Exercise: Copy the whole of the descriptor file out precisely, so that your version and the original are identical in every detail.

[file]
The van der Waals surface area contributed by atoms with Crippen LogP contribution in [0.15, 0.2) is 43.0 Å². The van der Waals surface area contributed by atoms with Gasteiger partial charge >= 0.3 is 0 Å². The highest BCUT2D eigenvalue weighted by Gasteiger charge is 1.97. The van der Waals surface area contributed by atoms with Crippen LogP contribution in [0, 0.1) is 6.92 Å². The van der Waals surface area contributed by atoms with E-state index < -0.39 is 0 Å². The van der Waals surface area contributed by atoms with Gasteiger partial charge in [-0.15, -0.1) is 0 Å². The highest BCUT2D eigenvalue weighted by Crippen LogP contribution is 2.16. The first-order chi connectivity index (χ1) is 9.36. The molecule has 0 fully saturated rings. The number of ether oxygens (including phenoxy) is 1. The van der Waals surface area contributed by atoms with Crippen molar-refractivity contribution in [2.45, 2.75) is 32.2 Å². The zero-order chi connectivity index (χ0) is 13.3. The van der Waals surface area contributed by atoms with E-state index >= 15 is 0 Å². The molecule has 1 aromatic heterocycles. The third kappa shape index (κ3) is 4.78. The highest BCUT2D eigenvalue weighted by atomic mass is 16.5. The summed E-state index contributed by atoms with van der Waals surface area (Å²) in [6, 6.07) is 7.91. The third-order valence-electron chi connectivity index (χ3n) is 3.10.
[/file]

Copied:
The van der Waals surface area contributed by atoms with Crippen LogP contribution in [0.15, 0.2) is 43.0 Å². The van der Waals surface area contributed by atoms with Gasteiger partial charge >= 0.3 is 0 Å². The highest BCUT2D eigenvalue weighted by Gasteiger charge is 1.97. The van der Waals surface area contributed by atoms with Crippen LogP contribution in [0, 0.1) is 6.92 Å². The van der Waals surface area contributed by atoms with E-state index < -0.39 is 0 Å². The van der Waals surface area contributed by atoms with Gasteiger partial charge in [-0.15, -0.1) is 0 Å². The highest BCUT2D eigenvalue weighted by Crippen LogP contribution is 2.16. The first-order chi connectivity index (χ1) is 9.36. The molecule has 0 fully saturated rings. The number of ether oxygens (including phenoxy) is 1. The van der Waals surface area contributed by atoms with Crippen molar-refractivity contribution in [2.45, 2.75) is 32.2 Å². The zero-order chi connectivity index (χ0) is 13.3. The van der Waals surface area contributed by atoms with E-state index >= 15 is 0 Å². The molecule has 1 aromatic heterocycles. The third kappa shape index (κ3) is 4.78. The highest BCUT2D eigenvalue weighted by atomic mass is 16.5. The summed E-state index contributed by atoms with van der Waals surface area (Å²) in [6, 6.07) is 7.91. The third-order valence-electron chi connectivity index (χ3n) is 3.10.